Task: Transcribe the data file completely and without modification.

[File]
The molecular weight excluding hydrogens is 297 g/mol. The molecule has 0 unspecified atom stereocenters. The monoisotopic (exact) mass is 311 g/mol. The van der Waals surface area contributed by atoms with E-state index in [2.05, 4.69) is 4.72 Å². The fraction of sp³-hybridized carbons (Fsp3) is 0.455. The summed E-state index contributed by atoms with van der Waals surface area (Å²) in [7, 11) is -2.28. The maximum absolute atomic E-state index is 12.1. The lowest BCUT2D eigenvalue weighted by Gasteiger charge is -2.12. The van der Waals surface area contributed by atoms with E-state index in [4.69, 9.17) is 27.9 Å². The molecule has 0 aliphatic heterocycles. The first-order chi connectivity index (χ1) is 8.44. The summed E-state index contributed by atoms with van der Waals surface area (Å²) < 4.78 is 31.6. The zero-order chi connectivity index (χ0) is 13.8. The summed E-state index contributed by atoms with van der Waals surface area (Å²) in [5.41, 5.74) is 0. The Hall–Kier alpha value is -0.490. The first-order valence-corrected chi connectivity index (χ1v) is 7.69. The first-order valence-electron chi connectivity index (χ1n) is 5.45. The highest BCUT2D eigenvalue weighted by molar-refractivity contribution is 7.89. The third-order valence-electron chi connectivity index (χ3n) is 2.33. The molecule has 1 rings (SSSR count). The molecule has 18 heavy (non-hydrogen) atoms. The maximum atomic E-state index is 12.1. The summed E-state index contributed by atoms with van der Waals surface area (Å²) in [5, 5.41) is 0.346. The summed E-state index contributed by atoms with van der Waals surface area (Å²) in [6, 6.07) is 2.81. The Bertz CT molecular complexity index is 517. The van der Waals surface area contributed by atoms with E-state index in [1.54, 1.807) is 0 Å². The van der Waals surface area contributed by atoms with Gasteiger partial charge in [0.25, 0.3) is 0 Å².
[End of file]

The molecular weight excluding hydrogens is 297 g/mol. The molecule has 0 unspecified atom stereocenters. The monoisotopic (exact) mass is 311 g/mol. The van der Waals surface area contributed by atoms with E-state index in [2.05, 4.69) is 4.72 Å². The fraction of sp³-hybridized carbons (Fsp3) is 0.455. The summed E-state index contributed by atoms with van der Waals surface area (Å²) in [7, 11) is -2.28. The maximum absolute atomic E-state index is 12.1. The lowest BCUT2D eigenvalue weighted by Gasteiger charge is -2.12. The van der Waals surface area contributed by atoms with E-state index in [4.69, 9.17) is 27.9 Å². The molecule has 0 aliphatic heterocycles. The first-order chi connectivity index (χ1) is 8.44. The summed E-state index contributed by atoms with van der Waals surface area (Å²) < 4.78 is 31.6. The zero-order chi connectivity index (χ0) is 13.8. The summed E-state index contributed by atoms with van der Waals surface area (Å²) in [5.41, 5.74) is 0. The Hall–Kier alpha value is -0.490. The first-order valence-corrected chi connectivity index (χ1v) is 7.69. The first-order valence-electron chi connectivity index (χ1n) is 5.45. The highest BCUT2D eigenvalue weighted by molar-refractivity contribution is 7.89. The third-order valence-electron chi connectivity index (χ3n) is 2.33. The molecule has 1 rings (SSSR count). The molecule has 18 heavy (non-hydrogen) atoms. The maximum atomic E-state index is 12.1. The summed E-state index contributed by atoms with van der Waals surface area (Å²) in [5, 5.41) is 0.346. The summed E-state index contributed by atoms with van der Waals surface area (Å²) in [6, 6.07) is 2.81. The Bertz CT molecular complexity index is 517. The van der Waals surface area contributed by atoms with E-state index in [1.54, 1.807) is 0 Å². The van der Waals surface area contributed by atoms with Gasteiger partial charge in [0.25, 0.3) is 0 Å².